Today, Cornell University welcomes FUP Editorial Director, Helen Tartar, to talk about two Mellon Foundation funded initiatives—The Modern Language Initiative (MLI) and The American Literatures Initiative (ALI).
Here is a preview of her presentation:
It’s possible to be short and sweet in saying what the Modern Language Initiative (MLI) and the American Literatures Initiative (ALI) are about: They are about providing subsidy and publicity for first books in what the Mellon Foundation euphemistically calls “underserved” areas of scholarship.
I’ll spend maybe twenty minutes here at the outset saying what the initiatives are, then segue into some related questions concerning humanities publishing today. I hope we’ll spend most of our time together in questions and discussion of what you might want to know about publishing, or what you might be thinking about publishing and the study of languages and literatures today.
Both these Mellon initiatives are the result of a call from the Mellon Foundation for proposals to support publication in under-served fields. The Mellon required that the proposals be collaborative—they had to come from a group of presses rather than from one press alone—and the Mellon, as I have said, has limited the money provided to the publication of first books. The MLI and the ALI are only two of the initiatives that have been funded. There are also initiatives in South Asian studies, Slavic studies, ethnomusicology, and early American history, though this is not an exhaustive list.
One of the most distinctive things about this program is its request for collaboration. The initial letter of invitation expressed the hope that collaboration might enable presses to pool resources and therefore make them permanently able to afford books they are now avoiding on the excuse that, given the decline in library sales, the books don’t sell well enough. This hope may be based on a mistaken analogy—in one of the write-ups about the financial system after the financial crash of a couple of years ago, I read that banks had similarly been collaborating to bail each other out. But banks deal in that famously universal equivalent, money, whereas university presses are nonprofit organizations that pool a variety of sets of expertise needed in the making of books–from judging submissions to copyediting, design, and the various tasks of marketing—which are possessed by specific individuals and are not convertible into one another. Also, presses already exist on a spectrum from what is absolutely discrete to each press to what many presses share in common.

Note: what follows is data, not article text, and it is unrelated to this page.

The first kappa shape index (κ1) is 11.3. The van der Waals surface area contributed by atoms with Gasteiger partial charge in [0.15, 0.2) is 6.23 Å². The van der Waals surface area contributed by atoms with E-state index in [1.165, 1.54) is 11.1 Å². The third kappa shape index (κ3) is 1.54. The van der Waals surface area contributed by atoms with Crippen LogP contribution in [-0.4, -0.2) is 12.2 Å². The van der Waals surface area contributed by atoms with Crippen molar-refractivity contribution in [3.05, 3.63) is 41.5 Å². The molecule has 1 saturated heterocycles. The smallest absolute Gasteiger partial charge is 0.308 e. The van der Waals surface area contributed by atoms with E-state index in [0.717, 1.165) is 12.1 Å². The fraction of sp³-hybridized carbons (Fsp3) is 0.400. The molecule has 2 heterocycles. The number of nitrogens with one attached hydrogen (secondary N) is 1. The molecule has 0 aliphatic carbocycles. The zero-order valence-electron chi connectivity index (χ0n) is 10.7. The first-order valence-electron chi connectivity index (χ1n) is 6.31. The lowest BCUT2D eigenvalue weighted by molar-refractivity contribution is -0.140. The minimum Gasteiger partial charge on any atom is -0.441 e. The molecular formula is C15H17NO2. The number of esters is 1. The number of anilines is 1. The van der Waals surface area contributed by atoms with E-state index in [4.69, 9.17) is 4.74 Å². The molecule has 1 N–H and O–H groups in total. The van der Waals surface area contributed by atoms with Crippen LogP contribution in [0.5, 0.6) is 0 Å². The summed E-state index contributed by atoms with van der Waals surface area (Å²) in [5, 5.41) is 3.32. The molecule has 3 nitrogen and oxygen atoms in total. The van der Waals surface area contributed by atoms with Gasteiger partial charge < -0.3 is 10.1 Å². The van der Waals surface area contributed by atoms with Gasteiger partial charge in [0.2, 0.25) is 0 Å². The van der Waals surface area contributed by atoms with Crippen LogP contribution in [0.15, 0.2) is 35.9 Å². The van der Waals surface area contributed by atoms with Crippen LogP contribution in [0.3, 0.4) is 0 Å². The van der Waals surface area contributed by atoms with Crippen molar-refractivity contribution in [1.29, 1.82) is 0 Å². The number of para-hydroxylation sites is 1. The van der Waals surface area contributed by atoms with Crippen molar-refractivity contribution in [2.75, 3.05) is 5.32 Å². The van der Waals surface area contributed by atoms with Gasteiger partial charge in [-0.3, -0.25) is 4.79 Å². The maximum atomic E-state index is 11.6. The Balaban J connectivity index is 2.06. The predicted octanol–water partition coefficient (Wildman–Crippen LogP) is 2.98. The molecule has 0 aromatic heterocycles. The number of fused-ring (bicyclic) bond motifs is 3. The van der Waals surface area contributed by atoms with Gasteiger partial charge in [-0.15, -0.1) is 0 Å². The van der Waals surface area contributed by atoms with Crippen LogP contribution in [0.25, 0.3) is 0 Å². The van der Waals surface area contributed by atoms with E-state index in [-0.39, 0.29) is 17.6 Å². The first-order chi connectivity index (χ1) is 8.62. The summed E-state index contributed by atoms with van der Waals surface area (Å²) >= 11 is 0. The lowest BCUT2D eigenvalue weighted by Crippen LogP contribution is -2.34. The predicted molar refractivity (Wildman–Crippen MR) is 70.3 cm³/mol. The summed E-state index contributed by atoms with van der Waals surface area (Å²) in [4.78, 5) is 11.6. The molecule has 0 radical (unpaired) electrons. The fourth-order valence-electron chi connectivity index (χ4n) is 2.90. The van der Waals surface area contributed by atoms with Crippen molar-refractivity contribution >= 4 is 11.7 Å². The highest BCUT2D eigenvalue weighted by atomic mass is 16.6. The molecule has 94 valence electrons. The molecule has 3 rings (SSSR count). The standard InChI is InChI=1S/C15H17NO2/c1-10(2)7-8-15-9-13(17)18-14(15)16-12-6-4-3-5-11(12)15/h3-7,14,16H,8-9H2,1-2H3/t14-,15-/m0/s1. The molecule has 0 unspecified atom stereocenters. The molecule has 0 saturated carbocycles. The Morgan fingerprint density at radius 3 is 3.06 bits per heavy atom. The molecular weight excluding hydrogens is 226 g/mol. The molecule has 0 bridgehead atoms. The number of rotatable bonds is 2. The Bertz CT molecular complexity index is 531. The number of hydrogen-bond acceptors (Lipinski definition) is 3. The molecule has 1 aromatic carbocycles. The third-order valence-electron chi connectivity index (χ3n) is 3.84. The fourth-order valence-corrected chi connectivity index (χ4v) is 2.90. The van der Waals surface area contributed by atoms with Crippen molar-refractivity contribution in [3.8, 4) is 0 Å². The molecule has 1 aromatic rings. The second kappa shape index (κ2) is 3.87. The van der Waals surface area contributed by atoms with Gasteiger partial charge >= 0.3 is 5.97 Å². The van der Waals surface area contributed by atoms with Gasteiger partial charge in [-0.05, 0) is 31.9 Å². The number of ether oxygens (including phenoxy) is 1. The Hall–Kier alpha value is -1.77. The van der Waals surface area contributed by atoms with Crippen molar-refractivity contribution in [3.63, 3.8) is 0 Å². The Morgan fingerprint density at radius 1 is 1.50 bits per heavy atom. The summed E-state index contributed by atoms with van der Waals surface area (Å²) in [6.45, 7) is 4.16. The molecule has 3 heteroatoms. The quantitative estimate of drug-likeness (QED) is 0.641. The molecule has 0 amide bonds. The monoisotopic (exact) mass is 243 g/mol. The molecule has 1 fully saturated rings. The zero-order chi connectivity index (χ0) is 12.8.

Topping the pole of what is discrete to each press is the editorial process, which still, at least at the smaller houses, is an ongoing individual relation between author and acquiring editor. Actually, one could start the pole of discreteness further back, in the very writing of a book, an individual author facing an inscriptive technology, nowadays usually a computer. While it’s possible to co-author a book in the humanities, the various attempts to introduce into the humanities collaborative work like that in the sciences have not been, so far as I know, a notable success. And the ones I know of are aimed at producing computer websites and the ilk rather than books. An author has to face what is sometimes a lonely task of writing; an editor has to face what is sometimes an exhausting process of sorting through and answering the deluge of unsolicited submissions that come in each year, and what is often the exhilarating process of seeking for talent, of meeting and wooing authors. The editor’s task is to create the press’s “profile”—what it delivers to the university less in terms of profit than in terms of prestige.